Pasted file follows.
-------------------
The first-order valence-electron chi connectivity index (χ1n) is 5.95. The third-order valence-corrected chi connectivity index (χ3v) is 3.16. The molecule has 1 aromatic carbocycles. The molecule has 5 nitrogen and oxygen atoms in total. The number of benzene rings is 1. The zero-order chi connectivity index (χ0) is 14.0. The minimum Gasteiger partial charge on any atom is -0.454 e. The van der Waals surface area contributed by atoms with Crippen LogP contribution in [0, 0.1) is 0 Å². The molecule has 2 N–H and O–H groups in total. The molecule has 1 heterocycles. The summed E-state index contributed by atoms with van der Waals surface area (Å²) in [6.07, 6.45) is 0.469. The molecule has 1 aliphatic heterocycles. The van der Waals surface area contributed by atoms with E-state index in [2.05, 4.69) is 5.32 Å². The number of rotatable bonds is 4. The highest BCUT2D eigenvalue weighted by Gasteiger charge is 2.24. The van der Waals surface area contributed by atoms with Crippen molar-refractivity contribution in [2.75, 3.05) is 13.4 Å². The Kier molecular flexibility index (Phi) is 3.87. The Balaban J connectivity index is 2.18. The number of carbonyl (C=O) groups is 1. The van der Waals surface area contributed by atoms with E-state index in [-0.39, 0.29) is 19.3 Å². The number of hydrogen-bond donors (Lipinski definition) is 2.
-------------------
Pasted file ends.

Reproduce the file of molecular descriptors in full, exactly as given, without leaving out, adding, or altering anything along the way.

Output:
The first-order valence-electron chi connectivity index (χ1n) is 5.95. The third-order valence-corrected chi connectivity index (χ3v) is 3.16. The molecule has 1 aromatic carbocycles. The molecule has 5 nitrogen and oxygen atoms in total. The number of benzene rings is 1. The zero-order chi connectivity index (χ0) is 14.0. The minimum Gasteiger partial charge on any atom is -0.454 e. The van der Waals surface area contributed by atoms with Crippen LogP contribution in [0, 0.1) is 0 Å². The molecule has 2 N–H and O–H groups in total. The molecule has 1 heterocycles. The summed E-state index contributed by atoms with van der Waals surface area (Å²) in [6.07, 6.45) is 0.469. The molecule has 1 aliphatic heterocycles. The van der Waals surface area contributed by atoms with E-state index in [2.05, 4.69) is 5.32 Å². The number of rotatable bonds is 4. The highest BCUT2D eigenvalue weighted by Gasteiger charge is 2.24. The van der Waals surface area contributed by atoms with Crippen molar-refractivity contribution in [2.75, 3.05) is 13.4 Å². The Kier molecular flexibility index (Phi) is 3.87. The Balaban J connectivity index is 2.18. The number of carbonyl (C=O) groups is 1. The van der Waals surface area contributed by atoms with E-state index in [-0.39, 0.29) is 19.3 Å². The number of hydrogen-bond donors (Lipinski definition) is 2.